The defence secretary said he could not put a time limit on Britain's commitment, but wanted to see "significantly more progress in the next year or so".
He said the government was aiming to speed up the training of Afghan soldiers, from 2,000 a month to 4,000, which would allow the Afghan army to reach its target strength by November 2010, ahead of schedule.
Foreign Secretary David Miliband later told the conference that the way to defeat the Taliban was to "separate the hard core from the rest".
To do this, he said, meant talking to the Taliban, to say: "Live within the constitution and you can come home to your communities and have a share of power, but stay outside, in hiding, linked to al-Qaeda, plotting mayhem for Afghanistan, and you will face unremitting military force."
Mr Miliband added that at present, ordinary Afghans "don't know who is going to win, and so don't dare give us all the backing we need".
Changing this would depend on making those people feeling safer by having more Afghan troops to protect them, he said.
He added: "We also know that a successful plan depends on a government in Kabul acting in the interests of the country, not in lining the pockets of the people close to power.
"So, we will wait to get a credible election result, and we will not be rushed into a whitewash."
The UK currently has about 9,000 military personnel in Afghanistan - the second largest deployment of any nation - and Mr Ainsworth said he would only consider increasing that if "other nations step up to the plate".
Any boost in numbers would also only happen if the government was "absolutely certain" they would have the right equipment.
This is not a head-on fight with the Taliban
"Yes, we want to be part of a very important coalition... but we also have to be mindful of our ability to supply our own troops," he told the BBC Radio 4's Today programme.
"The kit and equipment they need to do this job doesn't come from Marks and Spencer. It has to be ordered through a very complex procurement process."
Boosting troop numbers above 10,000 could stretch armed forces capacity beyond manageable levels, meaning people would be "going to theatre far more often than is appropriate or good for them", the minister added.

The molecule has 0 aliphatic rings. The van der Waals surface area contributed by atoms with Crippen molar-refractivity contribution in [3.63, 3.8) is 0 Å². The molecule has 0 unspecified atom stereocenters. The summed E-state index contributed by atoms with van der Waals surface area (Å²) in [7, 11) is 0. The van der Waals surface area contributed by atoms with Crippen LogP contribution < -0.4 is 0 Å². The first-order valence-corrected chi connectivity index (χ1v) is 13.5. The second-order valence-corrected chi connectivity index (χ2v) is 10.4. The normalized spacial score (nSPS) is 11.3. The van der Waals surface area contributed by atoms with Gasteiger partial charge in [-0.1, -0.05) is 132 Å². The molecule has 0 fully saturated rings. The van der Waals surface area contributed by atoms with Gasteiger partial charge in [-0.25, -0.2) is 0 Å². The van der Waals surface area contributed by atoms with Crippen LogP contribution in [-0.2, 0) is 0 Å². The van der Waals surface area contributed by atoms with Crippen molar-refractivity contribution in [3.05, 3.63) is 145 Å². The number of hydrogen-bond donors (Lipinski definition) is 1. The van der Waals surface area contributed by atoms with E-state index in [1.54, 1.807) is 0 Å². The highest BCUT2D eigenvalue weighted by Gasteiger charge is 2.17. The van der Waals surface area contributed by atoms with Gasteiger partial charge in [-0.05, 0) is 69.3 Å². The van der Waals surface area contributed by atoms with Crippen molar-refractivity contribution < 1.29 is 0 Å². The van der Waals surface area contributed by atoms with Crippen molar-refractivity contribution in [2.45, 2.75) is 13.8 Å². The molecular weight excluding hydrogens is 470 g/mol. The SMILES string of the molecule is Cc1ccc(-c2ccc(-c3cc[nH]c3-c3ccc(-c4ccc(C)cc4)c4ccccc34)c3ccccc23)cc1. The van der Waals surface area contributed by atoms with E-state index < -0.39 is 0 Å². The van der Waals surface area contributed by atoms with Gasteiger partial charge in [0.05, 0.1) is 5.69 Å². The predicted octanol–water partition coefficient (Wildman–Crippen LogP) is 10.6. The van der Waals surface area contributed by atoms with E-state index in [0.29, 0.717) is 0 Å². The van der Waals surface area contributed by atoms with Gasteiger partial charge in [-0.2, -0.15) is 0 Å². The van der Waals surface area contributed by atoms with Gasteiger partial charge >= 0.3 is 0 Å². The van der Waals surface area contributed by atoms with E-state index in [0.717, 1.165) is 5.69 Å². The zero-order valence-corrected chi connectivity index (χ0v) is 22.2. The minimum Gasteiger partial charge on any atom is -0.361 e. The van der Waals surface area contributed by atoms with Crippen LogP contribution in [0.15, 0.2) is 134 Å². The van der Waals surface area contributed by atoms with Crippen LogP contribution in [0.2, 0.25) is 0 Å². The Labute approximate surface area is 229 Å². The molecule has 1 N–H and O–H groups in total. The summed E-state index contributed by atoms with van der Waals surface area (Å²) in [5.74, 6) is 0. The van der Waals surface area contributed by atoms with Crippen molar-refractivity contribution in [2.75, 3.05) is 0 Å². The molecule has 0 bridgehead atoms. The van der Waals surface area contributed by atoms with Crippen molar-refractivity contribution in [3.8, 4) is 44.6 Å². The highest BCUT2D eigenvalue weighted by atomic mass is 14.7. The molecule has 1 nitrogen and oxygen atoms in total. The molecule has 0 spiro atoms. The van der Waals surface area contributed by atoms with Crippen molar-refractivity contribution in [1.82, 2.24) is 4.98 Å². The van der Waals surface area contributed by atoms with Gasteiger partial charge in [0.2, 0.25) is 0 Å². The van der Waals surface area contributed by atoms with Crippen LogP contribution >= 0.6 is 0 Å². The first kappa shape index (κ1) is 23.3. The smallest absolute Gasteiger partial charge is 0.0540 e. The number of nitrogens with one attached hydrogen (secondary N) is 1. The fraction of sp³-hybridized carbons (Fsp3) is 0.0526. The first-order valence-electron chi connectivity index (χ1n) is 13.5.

During his speech, Mr Ainsworth also accused the Conservatives of "ignoring the facts" about the supply of equipment and vehicles to personnel.
"False claims don't just damage the government; they risk damaging the morale of both our troops and the public. They risk damaging the mission," he said.
Gordon Brown told BBC Political Editor Nick Robinson that the case for being in Afghanistan was "as strong as it was in 2001".
"This is not a head-on fight with the Taliban," he said. "We've got to get the public in Afghanistan to recognise it's their country and we're helping them take back more control of their own affairs.
"Both Barack Obama and I are looking at how we can train up the Afghan army, train up the Afghan police, improve the civil institutions... and it's at that point that I believe we can reduce the troop numbers in Afghanistan."
Mr Brown has also denied that the Sun's switch to backing the Tories had derailed his plans to launch a Labour fight-back at the conference.
The newspaper cited Afghanistan - and in particular alleged shortages of vital equipment - as a key reason for abandoning Labour.
But despite this, the PM said he could still "turn it round" to win an historic fourth term in government.
The Sun cited Afghanistan as a key reason for abandoning Labour
He said voters would see that "the vision of the future that we have for Britain is about the hard working majority" - and that they would "see through" the Conservatives, who he claimed were like the Tory Party of the 1990s "that caused so much damage".
Mr Brown spoke as a YouGov poll for Sky News suggested Labour wer on 30%, compared with the Tories' 37% and Lib Dems' 21%, suggesting a boost from his speech on Tuesday.
The final day of conference will see speeches from Foreign Secretary David Miliband and Labour deputy leader Harriet Harman, who will attempt to lift the morale of activists with a closing address.
Meanwhile, General Stanley McChrystal, the US commander of NATO forces in Afghanistan, will give a speech in London on Thursday.
He has already told the US government that the situation is serious, but that success is achievable with the right strategy and additional resources.
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